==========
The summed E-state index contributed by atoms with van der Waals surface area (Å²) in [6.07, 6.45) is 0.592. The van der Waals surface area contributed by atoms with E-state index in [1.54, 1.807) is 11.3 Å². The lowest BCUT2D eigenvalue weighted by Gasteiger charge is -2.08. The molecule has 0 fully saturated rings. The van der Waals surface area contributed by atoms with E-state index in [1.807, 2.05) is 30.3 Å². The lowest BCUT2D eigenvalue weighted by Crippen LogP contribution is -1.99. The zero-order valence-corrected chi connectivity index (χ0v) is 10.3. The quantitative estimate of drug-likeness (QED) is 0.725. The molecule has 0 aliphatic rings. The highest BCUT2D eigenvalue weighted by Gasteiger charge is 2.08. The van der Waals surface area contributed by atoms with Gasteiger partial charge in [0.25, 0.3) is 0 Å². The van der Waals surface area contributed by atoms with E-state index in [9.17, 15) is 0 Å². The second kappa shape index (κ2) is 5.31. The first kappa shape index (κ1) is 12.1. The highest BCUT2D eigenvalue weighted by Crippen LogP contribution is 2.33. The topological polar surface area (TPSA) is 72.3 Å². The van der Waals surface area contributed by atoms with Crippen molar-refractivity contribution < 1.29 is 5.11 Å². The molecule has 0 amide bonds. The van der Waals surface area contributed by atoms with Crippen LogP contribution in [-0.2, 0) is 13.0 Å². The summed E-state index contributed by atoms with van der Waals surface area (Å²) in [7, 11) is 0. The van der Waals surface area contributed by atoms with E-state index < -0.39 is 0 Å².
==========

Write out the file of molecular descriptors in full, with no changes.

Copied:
The summed E-state index contributed by atoms with van der Waals surface area (Å²) in [6.07, 6.45) is 0.592. The van der Waals surface area contributed by atoms with E-state index in [1.54, 1.807) is 11.3 Å². The lowest BCUT2D eigenvalue weighted by Gasteiger charge is -2.08. The molecule has 0 fully saturated rings. The van der Waals surface area contributed by atoms with E-state index in [1.807, 2.05) is 30.3 Å². The lowest BCUT2D eigenvalue weighted by Crippen LogP contribution is -1.99. The zero-order valence-corrected chi connectivity index (χ0v) is 10.3. The quantitative estimate of drug-likeness (QED) is 0.725. The molecule has 0 aliphatic rings. The highest BCUT2D eigenvalue weighted by Gasteiger charge is 2.08. The van der Waals surface area contributed by atoms with Gasteiger partial charge in [0.25, 0.3) is 0 Å². The van der Waals surface area contributed by atoms with E-state index in [9.17, 15) is 0 Å². The second kappa shape index (κ2) is 5.31. The first kappa shape index (κ1) is 12.1. The highest BCUT2D eigenvalue weighted by Crippen LogP contribution is 2.33. The topological polar surface area (TPSA) is 72.3 Å². The van der Waals surface area contributed by atoms with Crippen molar-refractivity contribution < 1.29 is 5.11 Å². The molecule has 0 amide bonds. The van der Waals surface area contributed by atoms with Crippen LogP contribution in [-0.2, 0) is 13.0 Å². The summed E-state index contributed by atoms with van der Waals surface area (Å²) in [7, 11) is 0. The van der Waals surface area contributed by atoms with E-state index < -0.39 is 0 Å².